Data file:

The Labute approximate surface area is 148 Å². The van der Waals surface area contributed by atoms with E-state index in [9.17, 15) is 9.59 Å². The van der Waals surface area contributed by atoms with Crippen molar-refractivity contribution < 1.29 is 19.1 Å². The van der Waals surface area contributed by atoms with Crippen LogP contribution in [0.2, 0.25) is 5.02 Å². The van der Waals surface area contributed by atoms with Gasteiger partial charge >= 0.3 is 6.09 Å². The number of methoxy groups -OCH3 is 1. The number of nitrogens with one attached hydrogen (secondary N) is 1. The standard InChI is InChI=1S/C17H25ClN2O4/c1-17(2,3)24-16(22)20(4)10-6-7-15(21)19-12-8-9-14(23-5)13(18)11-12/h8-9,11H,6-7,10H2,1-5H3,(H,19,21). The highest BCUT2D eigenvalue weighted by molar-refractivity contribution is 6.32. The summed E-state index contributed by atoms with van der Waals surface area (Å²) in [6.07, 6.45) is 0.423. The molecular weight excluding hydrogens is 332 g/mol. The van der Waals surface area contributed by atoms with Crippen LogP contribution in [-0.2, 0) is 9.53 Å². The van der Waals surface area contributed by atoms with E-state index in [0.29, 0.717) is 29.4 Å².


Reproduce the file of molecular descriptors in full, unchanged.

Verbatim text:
The Labute approximate surface area is 148 Å². The van der Waals surface area contributed by atoms with E-state index in [9.17, 15) is 9.59 Å². The van der Waals surface area contributed by atoms with Crippen molar-refractivity contribution < 1.29 is 19.1 Å². The van der Waals surface area contributed by atoms with Crippen LogP contribution in [0.2, 0.25) is 5.02 Å². The van der Waals surface area contributed by atoms with Gasteiger partial charge >= 0.3 is 6.09 Å². The number of methoxy groups -OCH3 is 1. The number of nitrogens with one attached hydrogen (secondary N) is 1. The standard InChI is InChI=1S/C17H25ClN2O4/c1-17(2,3)24-16(22)20(4)10-6-7-15(21)19-12-8-9-14(23-5)13(18)11-12/h8-9,11H,6-7,10H2,1-5H3,(H,19,21). The highest BCUT2D eigenvalue weighted by molar-refractivity contribution is 6.32. The summed E-state index contributed by atoms with van der Waals surface area (Å²) in [6.07, 6.45) is 0.423. The molecular weight excluding hydrogens is 332 g/mol. The van der Waals surface area contributed by atoms with Crippen LogP contribution in [-0.2, 0) is 9.53 Å². The van der Waals surface area contributed by atoms with E-state index in [0.29, 0.717) is 29.4 Å².